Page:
Star CapellaPublished | Updated
Capella is the main star in the constellation of Auriga. It is with 0.1 magnitudes the sixth brightest star in the night sky and after Arcturus and Vega the third brightest star in the northern sky. Capella is also the northern tip of the winter hexagon.
Facts about Capella
Capella belongs to the circumpolar stars. Therefore Capella is always somewhere in the sky, while its constellation Auriga is going down. Capella is also a four-star system that contains two pairs of binary stars. It consists of the components Aa and Ab as well as H and L. The first binary pair belongs to the yellow giants and orbits very closely. The second pair of binary stars (Capella H and Capella L) are red dwarfs, which are relatively cool and faint. With a distance of 42 light years Capella belongs to the neighboring star of the Sun and is very close to Earth. In addition, Capella is 13 times larger than the sun and its luminosity is 90 times that of the sun.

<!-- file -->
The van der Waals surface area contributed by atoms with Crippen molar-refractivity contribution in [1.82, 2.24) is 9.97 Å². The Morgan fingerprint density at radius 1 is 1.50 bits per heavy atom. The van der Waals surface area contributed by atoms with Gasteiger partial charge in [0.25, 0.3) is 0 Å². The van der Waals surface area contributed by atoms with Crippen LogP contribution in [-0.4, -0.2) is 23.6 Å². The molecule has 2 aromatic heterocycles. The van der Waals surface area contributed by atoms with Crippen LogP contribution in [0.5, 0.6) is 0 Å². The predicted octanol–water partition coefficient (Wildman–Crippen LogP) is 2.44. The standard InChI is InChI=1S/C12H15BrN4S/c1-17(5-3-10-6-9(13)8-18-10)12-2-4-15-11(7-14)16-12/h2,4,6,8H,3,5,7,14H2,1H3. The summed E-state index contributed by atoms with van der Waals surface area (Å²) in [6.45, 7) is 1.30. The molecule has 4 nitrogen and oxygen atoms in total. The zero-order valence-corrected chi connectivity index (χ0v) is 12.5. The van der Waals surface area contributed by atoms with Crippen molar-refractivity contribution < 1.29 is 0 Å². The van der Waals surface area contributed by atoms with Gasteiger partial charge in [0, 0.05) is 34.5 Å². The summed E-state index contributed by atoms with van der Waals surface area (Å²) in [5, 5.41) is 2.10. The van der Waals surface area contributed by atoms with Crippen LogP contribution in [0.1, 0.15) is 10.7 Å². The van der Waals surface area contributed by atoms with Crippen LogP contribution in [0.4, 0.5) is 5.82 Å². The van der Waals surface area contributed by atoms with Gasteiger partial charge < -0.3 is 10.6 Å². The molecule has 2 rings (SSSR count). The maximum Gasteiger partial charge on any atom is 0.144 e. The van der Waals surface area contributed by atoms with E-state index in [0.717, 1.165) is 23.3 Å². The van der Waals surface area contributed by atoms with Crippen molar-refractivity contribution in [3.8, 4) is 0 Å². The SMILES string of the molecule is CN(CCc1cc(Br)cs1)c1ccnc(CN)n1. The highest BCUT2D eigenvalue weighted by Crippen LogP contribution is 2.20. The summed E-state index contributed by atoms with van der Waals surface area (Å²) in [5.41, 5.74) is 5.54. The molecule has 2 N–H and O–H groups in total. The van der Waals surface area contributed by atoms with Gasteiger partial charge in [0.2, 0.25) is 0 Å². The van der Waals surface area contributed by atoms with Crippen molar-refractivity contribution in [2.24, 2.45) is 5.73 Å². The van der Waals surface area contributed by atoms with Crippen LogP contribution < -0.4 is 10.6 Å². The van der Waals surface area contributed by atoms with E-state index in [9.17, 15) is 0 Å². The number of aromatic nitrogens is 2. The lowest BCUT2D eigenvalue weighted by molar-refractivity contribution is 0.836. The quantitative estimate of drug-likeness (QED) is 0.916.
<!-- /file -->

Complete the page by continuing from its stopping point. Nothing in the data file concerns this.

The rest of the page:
Visibility of Capella
At night Capella sparkles in a deep yellowish-white color. Due to its high brightness, it can be seen with the naked eye in most mid-latitudes in the USA and Europe. However, in the winter months, it is more likely to shine in the northern latitudes. In the northern hemisphere, Capella can only be seen at night at a certain time throughout the year.